Inquiry to launch Coke hearings
A hearing will begin in January on which the future of Jamaica's Prime Minister Bruce Golding could hinge.
A commission of inquiry will examine Mr Golding and his government's handling of the American extradition request for Christopher 'Dudus' Coke, an alleged drug lord.
In late May May, a hunt for Mr Coke in his Tivoli Gardens stronghold led to a confrontation that killed at least 73 civilians and three security officers.
Mr Golding's popularity suffered in the wake of the execution of the extradition warrant.
Critics have complained that Mr Golding's initial reluctance to hand over Mr Coke gave the suspect and his supporters too much time to prepare for a confrontation in inner-city West Kingston.
The prime minister subsequently gave into pressure for an independent investigation into his administration's role handling of the case.
Terms of reference
The pressure grew after claims that a US-based law firm Manatt, Phelps and Phillips was hired to lobby the US government on behalf the governing Jamaica Labour Party (JLP) which had close ties to Mr Coke.
The Chairman of the panel, Queen's Counsel, Emil George, has now set the start date for the hearing of testimony for 17 January.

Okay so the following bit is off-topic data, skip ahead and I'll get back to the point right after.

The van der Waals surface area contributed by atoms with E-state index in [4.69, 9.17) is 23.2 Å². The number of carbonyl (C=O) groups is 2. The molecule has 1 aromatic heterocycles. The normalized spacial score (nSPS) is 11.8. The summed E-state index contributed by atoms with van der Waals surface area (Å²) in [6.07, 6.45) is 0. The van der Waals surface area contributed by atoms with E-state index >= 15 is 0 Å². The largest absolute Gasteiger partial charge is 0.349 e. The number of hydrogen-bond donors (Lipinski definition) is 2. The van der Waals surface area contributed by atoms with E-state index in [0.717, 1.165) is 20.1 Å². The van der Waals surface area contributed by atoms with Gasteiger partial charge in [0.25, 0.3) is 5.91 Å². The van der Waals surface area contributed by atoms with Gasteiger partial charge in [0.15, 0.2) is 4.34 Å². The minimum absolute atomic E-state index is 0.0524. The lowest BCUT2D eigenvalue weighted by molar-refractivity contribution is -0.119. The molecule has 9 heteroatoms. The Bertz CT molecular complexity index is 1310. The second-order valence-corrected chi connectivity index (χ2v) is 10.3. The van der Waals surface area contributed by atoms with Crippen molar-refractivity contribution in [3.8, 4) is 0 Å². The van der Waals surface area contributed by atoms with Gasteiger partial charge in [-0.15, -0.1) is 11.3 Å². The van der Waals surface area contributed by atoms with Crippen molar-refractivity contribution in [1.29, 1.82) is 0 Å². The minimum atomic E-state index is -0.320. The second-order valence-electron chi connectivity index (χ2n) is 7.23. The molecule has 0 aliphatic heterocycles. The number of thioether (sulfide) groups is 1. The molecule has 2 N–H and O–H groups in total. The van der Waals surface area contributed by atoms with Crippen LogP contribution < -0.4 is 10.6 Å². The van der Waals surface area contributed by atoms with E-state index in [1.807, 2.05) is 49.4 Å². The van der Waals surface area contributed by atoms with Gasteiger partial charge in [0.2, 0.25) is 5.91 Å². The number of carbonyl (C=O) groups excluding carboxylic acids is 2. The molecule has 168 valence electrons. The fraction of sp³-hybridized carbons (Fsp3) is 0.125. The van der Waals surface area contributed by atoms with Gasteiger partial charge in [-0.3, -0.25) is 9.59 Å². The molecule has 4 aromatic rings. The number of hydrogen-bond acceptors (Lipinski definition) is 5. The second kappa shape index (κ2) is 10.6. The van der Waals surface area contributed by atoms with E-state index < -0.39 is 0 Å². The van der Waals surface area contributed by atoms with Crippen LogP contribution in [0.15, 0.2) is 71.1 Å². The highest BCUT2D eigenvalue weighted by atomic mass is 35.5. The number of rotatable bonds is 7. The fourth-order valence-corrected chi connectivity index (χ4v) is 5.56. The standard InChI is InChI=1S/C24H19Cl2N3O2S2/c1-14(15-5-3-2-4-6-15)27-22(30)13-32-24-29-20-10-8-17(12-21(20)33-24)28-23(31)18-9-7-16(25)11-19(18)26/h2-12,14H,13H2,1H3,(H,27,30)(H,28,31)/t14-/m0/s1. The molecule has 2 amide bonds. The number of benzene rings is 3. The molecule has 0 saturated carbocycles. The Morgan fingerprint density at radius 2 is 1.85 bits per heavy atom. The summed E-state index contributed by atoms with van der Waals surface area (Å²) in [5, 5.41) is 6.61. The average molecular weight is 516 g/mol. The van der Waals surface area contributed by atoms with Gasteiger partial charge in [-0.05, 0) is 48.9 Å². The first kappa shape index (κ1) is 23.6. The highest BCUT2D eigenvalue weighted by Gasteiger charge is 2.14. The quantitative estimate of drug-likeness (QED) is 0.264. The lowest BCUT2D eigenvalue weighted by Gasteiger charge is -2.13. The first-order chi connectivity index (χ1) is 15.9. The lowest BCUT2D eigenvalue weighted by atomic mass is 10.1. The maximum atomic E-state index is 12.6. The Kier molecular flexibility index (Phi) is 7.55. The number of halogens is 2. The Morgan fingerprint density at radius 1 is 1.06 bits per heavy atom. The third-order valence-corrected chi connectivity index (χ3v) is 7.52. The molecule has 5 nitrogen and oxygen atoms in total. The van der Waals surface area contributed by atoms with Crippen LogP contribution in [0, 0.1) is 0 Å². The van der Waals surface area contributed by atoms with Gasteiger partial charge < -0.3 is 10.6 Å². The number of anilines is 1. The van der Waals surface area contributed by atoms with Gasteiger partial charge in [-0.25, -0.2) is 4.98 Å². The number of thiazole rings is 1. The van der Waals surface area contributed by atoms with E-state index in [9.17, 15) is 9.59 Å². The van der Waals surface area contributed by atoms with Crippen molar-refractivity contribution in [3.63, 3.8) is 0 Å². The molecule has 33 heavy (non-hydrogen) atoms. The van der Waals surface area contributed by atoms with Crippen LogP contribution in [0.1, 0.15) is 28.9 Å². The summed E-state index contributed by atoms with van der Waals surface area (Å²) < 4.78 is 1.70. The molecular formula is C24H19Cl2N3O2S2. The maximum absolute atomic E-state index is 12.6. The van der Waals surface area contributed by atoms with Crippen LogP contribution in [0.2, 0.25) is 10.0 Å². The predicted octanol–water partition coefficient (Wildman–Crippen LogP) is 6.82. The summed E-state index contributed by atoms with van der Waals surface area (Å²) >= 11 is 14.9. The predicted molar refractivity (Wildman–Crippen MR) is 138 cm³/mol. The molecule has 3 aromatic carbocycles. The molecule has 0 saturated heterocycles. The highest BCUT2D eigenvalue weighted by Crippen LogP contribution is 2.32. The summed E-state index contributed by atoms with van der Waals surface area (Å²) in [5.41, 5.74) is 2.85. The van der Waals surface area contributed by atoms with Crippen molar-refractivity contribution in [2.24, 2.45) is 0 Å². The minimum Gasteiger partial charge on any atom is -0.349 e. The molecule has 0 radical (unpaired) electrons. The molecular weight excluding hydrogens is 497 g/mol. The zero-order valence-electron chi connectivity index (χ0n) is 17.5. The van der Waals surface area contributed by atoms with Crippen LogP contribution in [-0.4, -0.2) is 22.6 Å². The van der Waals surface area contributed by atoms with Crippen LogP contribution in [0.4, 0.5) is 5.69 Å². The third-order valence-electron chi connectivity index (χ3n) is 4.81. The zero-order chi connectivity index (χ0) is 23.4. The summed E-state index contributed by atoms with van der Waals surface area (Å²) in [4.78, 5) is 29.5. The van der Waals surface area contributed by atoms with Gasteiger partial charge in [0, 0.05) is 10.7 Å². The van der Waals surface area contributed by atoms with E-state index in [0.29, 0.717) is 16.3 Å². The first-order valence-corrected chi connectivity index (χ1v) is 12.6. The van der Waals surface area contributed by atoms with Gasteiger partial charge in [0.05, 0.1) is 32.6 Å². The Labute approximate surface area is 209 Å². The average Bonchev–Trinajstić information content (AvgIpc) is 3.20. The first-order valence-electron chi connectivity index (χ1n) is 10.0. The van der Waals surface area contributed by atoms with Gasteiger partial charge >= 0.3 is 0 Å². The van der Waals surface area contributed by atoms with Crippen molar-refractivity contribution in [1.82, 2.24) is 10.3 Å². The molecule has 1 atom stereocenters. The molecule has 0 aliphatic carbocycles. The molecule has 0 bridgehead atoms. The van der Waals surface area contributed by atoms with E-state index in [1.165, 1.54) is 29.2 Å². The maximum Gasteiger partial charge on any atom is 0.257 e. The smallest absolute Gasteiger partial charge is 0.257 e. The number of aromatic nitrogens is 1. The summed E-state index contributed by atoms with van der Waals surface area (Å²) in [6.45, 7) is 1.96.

The commission's official terms of reference are:
- to enquire into the issues relating to the extradition request for Mr Coke by the US
- the manner and procedure in which the government and various public officials handled the extradition request
- the circumstances in which Manatt, Phelps and Phillips was engaged, by whom were they engaged, and on whose behalf they were authorised to act; and whether there was any misconduct on the part of any person in any of these matters
The opposition People's National Party (PNP) has questioned whether the terms of reference are broad enough.
A statement from the PNP called on the commission to find out what the objective was in hiring Manatt, Phelps & Phillips to contest the extradition request, and precisely who provided money for their retainer.
The Prime Minister has said that the $50,000 paid to the firm came from party donors.
The Prime Minister said he regretted bringing in the lobbying firm in the case but insisted he acted only in his capacity as head of the JLP.
The commission's chairman has not ruled out calling Mr Golding and other ministers to give evidence.
He has already engaged a former PNP minister, Hugh Small, in his legal team.
Many analysts have written off Mr Golding's political future as a result of this and other scandals.
But some have advised caution, like Professor of Social and Political Change at the University of the West Indies, Brian Meeks.
He told the Jamaica Observer: "The Prime Minister is still the sitting prime minister and we can look at the fact that they have a few years to go before elections and hope to recover and re-establish and put some sort of authority on the political situation in Jamaica, which they haven't been able to do this year."
The commission will submit its findings to the Governor General by the end of February 2011.